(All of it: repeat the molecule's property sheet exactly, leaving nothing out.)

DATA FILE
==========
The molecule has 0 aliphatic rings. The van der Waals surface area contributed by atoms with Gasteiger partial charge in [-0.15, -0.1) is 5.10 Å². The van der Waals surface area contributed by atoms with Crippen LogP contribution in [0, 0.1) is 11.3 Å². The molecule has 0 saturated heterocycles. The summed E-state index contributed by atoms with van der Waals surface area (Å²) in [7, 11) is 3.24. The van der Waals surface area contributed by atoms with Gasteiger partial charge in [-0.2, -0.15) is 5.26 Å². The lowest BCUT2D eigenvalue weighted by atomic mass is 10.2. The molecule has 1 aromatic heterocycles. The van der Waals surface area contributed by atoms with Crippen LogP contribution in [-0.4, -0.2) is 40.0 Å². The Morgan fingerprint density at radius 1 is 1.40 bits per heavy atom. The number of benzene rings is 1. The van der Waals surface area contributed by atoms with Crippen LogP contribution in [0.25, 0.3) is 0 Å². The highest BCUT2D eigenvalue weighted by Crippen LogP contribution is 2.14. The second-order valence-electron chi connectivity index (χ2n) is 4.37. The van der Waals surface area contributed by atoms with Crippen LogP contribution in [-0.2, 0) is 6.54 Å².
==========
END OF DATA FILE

The molecule has 0 aliphatic rings. The van der Waals surface area contributed by atoms with Gasteiger partial charge in [-0.15, -0.1) is 5.10 Å². The van der Waals surface area contributed by atoms with Crippen LogP contribution in [0, 0.1) is 11.3 Å². The molecule has 0 saturated heterocycles. The summed E-state index contributed by atoms with van der Waals surface area (Å²) in [7, 11) is 3.24. The van der Waals surface area contributed by atoms with Gasteiger partial charge in [-0.2, -0.15) is 5.26 Å². The lowest BCUT2D eigenvalue weighted by atomic mass is 10.2. The molecule has 1 aromatic heterocycles. The van der Waals surface area contributed by atoms with Crippen LogP contribution in [-0.4, -0.2) is 40.0 Å². The Morgan fingerprint density at radius 1 is 1.40 bits per heavy atom. The number of benzene rings is 1. The van der Waals surface area contributed by atoms with Crippen LogP contribution in [0.25, 0.3) is 0 Å². The highest BCUT2D eigenvalue weighted by Crippen LogP contribution is 2.14. The second-order valence-electron chi connectivity index (χ2n) is 4.37. The van der Waals surface area contributed by atoms with Crippen LogP contribution in [-0.2, 0) is 6.54 Å².